Dealers now spend about $400 per vehicle on advertising per vehicle, much of it going to mass market media — newspapers, television and radio.
Now, however, because of advancements in technology, dealers are able to advertise to narrow and select groups of potential customers. The advantages of this new wave of targeted, one-to-one marketing are incredible, says Jim Roche, vice president, Product Technology for Autobytel, Inc.
“It's going to drive down the cost of marketing and increase the return on investment. Dealers are going to demand a better response rate than the one-tenth of 1% they get now from mass marketing.”
The technology has advanced along three fronts, according Roche. First, the creation of the Internet allows dealers to have access to sophisticated data much faster today.
Second, improvements in database technology allows for the aggregation of data from many sources.
Third, the advent of digital fulfillment allows dealers to create a large scale customized targeted marketing campaign with just a few clicks of the mouse. The campaigns can be driven by call centers, direct mail or email. It's the dealer's choice.
The space is quickly becoming crowded. Just a couple of years ago, R. L. Polk and Company and Newgen were the big boys selling data for marketing purposes. Even though those two companies are still big players, the landscape changed dramatically this year.
In the past year, Experian has made an aggressive move into the space and launched its Auto4Customers and Auto Prospect online customer management tools. Ken Kauppila, Experian's executive vice president, acknowledges the environment is “highly competitive.”
The Cobalt Group, partnering with Axciom, a data company, also has entered the fray introducing its Automarket In.Sight product.
Cobalt CEO John Holt estimates it could reduce customer acquisition costs in half for the dealer.
Autobytel is touting its RPM (Retention-Performance-Marketing) tool — a product that is somewhat different from the others because it focuses on the service department, although it relies on the same premise of targeted marketing as the others.
Although these products have their own strengths and weaknesses, the operating principles are common across the board. The first step is making sure the data is good.
“Good customer relationships start with good customer data,” says Charles Morgan of Axciom.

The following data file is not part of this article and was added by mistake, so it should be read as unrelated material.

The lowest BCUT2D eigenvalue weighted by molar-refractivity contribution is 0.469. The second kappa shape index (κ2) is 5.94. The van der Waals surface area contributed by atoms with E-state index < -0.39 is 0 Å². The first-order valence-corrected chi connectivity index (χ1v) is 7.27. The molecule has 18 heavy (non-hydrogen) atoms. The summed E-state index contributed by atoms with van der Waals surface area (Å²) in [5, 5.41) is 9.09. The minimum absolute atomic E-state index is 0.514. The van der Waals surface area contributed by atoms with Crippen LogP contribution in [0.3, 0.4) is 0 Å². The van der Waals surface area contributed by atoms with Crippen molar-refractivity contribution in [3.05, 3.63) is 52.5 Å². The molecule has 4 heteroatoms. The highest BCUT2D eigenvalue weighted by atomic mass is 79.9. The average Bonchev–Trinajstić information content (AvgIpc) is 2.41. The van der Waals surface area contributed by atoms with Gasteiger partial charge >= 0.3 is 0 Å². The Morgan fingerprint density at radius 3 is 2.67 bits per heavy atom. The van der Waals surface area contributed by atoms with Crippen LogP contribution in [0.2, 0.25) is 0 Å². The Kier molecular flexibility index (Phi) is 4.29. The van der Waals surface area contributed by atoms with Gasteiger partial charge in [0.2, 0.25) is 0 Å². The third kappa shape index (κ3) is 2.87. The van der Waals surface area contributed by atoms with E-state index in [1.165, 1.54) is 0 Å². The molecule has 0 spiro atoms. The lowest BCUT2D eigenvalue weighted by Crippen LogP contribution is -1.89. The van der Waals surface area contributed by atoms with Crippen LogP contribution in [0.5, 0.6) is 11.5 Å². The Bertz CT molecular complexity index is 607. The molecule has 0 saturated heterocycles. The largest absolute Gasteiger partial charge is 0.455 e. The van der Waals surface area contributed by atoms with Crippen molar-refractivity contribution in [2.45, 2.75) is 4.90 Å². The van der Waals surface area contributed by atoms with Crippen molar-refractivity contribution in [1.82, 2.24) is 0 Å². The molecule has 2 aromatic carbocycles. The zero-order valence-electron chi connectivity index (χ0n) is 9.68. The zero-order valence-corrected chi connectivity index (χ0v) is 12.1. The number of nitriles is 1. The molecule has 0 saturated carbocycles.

That means “cleansing” data extracted from dealer management systems (DMS), says Holt.
Cobalt's internal studies reveal as much as 10 to 30% of the DMS data is invalid — many of those records being duplicates. Depending on the geography, as much as 75% of the addresses may need to be updated. And approximately 2% of the records are of people who have died or who have requested that marketers not call or mail them.
The second step is merging the cleansed DMS data with data from any number of outside sources — depending on the product the dealership uses.
Typically, companies like Polk, Experian and Axciom have created their own databases that are updated constantly. Once that data is merged with the DMS data, dealers can create marketing campaigns based on criteria they set.
The technology incorporates intelligence that filters the data dependent on the dealer's criteria. For example, a dealer could run a certified used-car promotion and target those people who have children that are of driving age. Or maybe, the dealer wants to target people of a certain income level. It's all about finding and targeting those people who are most likely to buy from your dealership.
The success of each campaign is measured and tracked giving the dealer an accurate picture of what's working.
The marketing campaigns can be conducted by e-mail, direct mail and call center. All of the involved companies offer fulfillment services. But the dealer can just as easily create a campaign on his or her computer in minutes.
This is just the first generation of these tools. Already, applications are being developed that will work across all of the dealership's profit centers and across all fulfillment channels.
Says Roche. “Everyone is asking ‘Can't anybody do it all?’ That one total CRM solution will revolutionize what happens in the call centers and with advertising.”